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Best Practices To Improve Workplace Culture

conscious leadership Feb 09, 2023

With so many resources available for leaders to begin their journey into implementing a thriving corporate culture, it's hard to know where to begin. That said, at The Culture Fix, we’ve done the research, produced the case studies and (literally) wrote the book on these proven techniques.

If you’re still considering dipping your toes into the world of valued culture, this is the perfect place to start. We’ve compiled the top 8 practices to implement to achieve this in your workplace.

Take the time to truly see your team

Will Scott, founder of The Culture Fix Academy, and author of The Culture Fix, grew up in Zambia, which led him to have a great connection to the continent of Africa. So when he learned about the Zulu greeting, "Sawubona," there was an immediate connection for him. Commonly used in South Africa, and not just among the Zulu people, Sawubona is generally used as a greeting, literally translating to, “I see you.”

Think about what it means to greet someone in this way. When you truly see someone, and give full acknowledgment of their presence, you open up yourself. And by doing so, you receive a wholehearted recognition of the full person in front of you and what he or she brings to the world. 

It’s very different from the usual "hi" that we mutter when passing our colleagues in the office. Sawubona suggests a moment of actual connection, something that these typical greetings tend to lack. Even beyond a simple greeting, how often do we genuinely see each other in the workplace? 

To realize the culture we wish to manifest, it helps to take a page from the Zulu playbook and take the time to fully acknowledge the people we work alongside each day. It’s a small thing that can make a big difference in elevating company culture.

A greeting can be a chance to create a meaningful connection, if we use it that way. As a leader, when you see an employee who you haven’t seen in a while, take 60 seconds to offer them more than a quick “hello.” Make eye contact and take the time to be fully present. 

Scott actually lingers with his handshake, often holding on a second longer and sometimes clasping their hand with his other hand as well. He thinks this helps being present, and shows them that he wants to see them and know them. Of course this slow, deliberate handshake will also help this individual notice your intention. 

Next, ask a question about something that you have genuine curiosity about, like their kids or a shared interest. Will’s favorite is, “What are you working on?” But it’s not really about the question. The important thing is to stay focused and listen, to really hear the answer without getting distracted. Show that you’ve heard them by acknowledging their response and showing them that they’ve been heard.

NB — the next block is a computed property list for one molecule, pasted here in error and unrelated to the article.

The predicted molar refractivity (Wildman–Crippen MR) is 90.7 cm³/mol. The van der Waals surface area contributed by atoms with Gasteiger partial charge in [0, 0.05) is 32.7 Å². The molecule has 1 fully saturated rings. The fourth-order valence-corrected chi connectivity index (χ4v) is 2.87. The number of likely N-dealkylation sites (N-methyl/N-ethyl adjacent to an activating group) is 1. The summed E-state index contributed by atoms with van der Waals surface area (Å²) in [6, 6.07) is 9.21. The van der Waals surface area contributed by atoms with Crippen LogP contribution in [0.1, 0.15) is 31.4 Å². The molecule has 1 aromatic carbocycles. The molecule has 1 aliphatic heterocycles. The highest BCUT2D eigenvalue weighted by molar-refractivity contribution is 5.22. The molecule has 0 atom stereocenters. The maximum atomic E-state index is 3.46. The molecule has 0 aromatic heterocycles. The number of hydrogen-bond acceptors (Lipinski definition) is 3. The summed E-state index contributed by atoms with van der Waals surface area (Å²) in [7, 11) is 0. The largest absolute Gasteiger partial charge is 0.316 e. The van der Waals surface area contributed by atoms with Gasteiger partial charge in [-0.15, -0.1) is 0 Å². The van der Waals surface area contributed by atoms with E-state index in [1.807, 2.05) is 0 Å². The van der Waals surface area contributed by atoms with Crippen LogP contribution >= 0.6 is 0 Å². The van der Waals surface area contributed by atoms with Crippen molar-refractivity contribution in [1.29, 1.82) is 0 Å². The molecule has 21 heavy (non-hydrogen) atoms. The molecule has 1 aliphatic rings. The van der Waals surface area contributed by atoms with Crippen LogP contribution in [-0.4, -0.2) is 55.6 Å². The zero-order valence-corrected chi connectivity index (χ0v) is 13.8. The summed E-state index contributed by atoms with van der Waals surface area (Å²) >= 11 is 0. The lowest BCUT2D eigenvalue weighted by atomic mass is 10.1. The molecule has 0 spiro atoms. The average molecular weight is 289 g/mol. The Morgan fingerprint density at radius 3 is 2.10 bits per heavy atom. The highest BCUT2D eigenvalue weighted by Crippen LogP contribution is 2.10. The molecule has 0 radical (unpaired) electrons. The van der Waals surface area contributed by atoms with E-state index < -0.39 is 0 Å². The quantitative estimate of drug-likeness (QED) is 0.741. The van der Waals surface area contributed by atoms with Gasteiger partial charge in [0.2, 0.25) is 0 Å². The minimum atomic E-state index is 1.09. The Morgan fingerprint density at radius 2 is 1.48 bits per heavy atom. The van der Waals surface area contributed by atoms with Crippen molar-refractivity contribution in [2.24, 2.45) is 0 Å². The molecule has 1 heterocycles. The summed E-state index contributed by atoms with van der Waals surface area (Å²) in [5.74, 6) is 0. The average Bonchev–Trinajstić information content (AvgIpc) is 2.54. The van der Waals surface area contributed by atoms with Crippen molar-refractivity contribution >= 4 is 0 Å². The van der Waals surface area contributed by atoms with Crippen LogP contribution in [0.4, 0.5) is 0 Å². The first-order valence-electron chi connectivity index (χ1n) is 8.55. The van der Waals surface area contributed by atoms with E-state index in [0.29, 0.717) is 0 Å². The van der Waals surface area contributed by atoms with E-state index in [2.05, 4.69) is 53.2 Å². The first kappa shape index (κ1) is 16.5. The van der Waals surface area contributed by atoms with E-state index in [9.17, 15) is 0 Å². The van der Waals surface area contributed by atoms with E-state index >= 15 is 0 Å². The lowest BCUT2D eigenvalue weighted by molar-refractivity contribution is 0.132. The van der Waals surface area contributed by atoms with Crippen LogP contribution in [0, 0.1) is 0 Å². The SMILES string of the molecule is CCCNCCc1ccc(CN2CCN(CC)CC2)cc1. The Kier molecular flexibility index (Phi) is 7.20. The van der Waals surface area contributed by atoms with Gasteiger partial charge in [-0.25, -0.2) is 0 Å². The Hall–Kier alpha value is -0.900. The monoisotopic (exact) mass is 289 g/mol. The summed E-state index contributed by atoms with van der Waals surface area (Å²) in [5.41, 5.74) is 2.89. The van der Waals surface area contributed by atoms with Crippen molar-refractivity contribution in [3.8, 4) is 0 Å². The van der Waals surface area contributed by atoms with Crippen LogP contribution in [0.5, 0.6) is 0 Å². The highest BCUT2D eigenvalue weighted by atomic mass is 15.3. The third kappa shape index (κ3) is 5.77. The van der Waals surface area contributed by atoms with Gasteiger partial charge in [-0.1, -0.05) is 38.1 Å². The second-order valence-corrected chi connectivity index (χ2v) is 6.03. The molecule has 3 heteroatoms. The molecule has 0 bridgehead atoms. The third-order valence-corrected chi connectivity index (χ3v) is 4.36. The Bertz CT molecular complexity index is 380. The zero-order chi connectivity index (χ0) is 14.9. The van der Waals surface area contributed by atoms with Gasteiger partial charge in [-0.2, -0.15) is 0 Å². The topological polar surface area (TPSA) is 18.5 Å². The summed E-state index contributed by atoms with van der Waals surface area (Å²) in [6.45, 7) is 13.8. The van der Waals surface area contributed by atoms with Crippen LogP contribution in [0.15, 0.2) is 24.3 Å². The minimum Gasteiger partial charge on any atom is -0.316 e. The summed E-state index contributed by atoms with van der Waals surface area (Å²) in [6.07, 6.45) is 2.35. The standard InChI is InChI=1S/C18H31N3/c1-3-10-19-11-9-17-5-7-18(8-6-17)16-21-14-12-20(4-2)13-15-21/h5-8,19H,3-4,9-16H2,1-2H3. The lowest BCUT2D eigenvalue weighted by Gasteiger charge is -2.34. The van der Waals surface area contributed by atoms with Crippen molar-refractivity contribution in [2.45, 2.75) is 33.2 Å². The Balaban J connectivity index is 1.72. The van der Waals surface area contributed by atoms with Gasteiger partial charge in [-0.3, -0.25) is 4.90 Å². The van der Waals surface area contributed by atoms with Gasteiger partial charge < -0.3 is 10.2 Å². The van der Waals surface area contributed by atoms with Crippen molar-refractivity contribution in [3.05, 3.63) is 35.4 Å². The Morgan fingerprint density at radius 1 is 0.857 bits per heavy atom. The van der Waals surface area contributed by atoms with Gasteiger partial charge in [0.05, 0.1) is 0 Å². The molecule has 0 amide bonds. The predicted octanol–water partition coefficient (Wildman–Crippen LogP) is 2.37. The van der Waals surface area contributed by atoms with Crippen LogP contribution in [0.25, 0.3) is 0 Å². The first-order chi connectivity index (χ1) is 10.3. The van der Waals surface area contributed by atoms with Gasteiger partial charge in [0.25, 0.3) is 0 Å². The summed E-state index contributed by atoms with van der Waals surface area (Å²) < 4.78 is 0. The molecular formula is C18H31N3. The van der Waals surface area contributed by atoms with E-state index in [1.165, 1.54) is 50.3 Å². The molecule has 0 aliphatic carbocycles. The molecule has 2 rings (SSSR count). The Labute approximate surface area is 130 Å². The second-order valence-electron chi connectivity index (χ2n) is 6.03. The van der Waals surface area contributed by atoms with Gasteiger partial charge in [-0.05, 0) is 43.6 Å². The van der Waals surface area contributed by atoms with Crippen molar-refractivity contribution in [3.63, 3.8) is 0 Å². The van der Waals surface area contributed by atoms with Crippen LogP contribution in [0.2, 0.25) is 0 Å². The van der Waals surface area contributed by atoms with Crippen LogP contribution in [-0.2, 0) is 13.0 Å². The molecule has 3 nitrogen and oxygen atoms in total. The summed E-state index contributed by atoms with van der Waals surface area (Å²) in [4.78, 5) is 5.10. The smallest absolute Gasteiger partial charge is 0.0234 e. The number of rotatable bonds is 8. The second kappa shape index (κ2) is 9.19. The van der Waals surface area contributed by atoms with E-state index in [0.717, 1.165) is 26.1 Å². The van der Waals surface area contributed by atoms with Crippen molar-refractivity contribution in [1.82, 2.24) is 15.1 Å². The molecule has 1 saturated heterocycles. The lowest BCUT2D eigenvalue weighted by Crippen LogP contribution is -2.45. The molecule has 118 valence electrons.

This can all take place in a few seconds. It costs nothing and can have a huge impact on someone’s day. Apart from the individual effect, it goes a long way to creating a solid foundation for a great culture. As a leader, you’ll feel more in touch with your employees. Connection benefits everyone. 

One common response to the "Sawubona" greeting is, "Yebo, sawubona." This response means, “I see you seeing me.” Think about how good it feels to see someone’s eyes light up when they feel acknowledged. These kinds of interactions leave people with the feeling that they’re working at the right place, and alongside people who care. 

Determine your ‘why’ with a core purpose

One of the biggest factors in establishing a valued culture in your organization is establishing a Core Purpose™, which highlights your overarching company goal and reason for being. Why is this so important? Take it from a study published by the Gallup Organization, which analyzed more than 98% of the world’s population and identified the 5 common elements people (including your employees) need to thrive in their lives:

By establishing a why, your workers will finally be able to identify their purpose, be empowered to pursue it and ultimately get better at what they do. If your organization has been functioning without this and it seems like a big undertaking, it’s not! What’s more, the outcome of establishing a CorePurpose not only affects those currently within your business, but those who you attract in the future. A recent Mercer Study also found purpose to be a game changing factor in creating a successful & efficient workforce, with employees 3x more likely to work for a company with a strong sense or purpose. 

Once you are able to spell out your CorePurpose™, your employees are sure to have a newfound reason to believe in what they are doing, and love why they work. We are humans with feelings, a fact often ignored by organizations in pursuit of more corporate goals. But ultimately all that matters is the way we feel. And if we feel good in our work, with our teams and about our organization, all efforts become aligned and extraordinary results are achieved. Could you ask for anything better?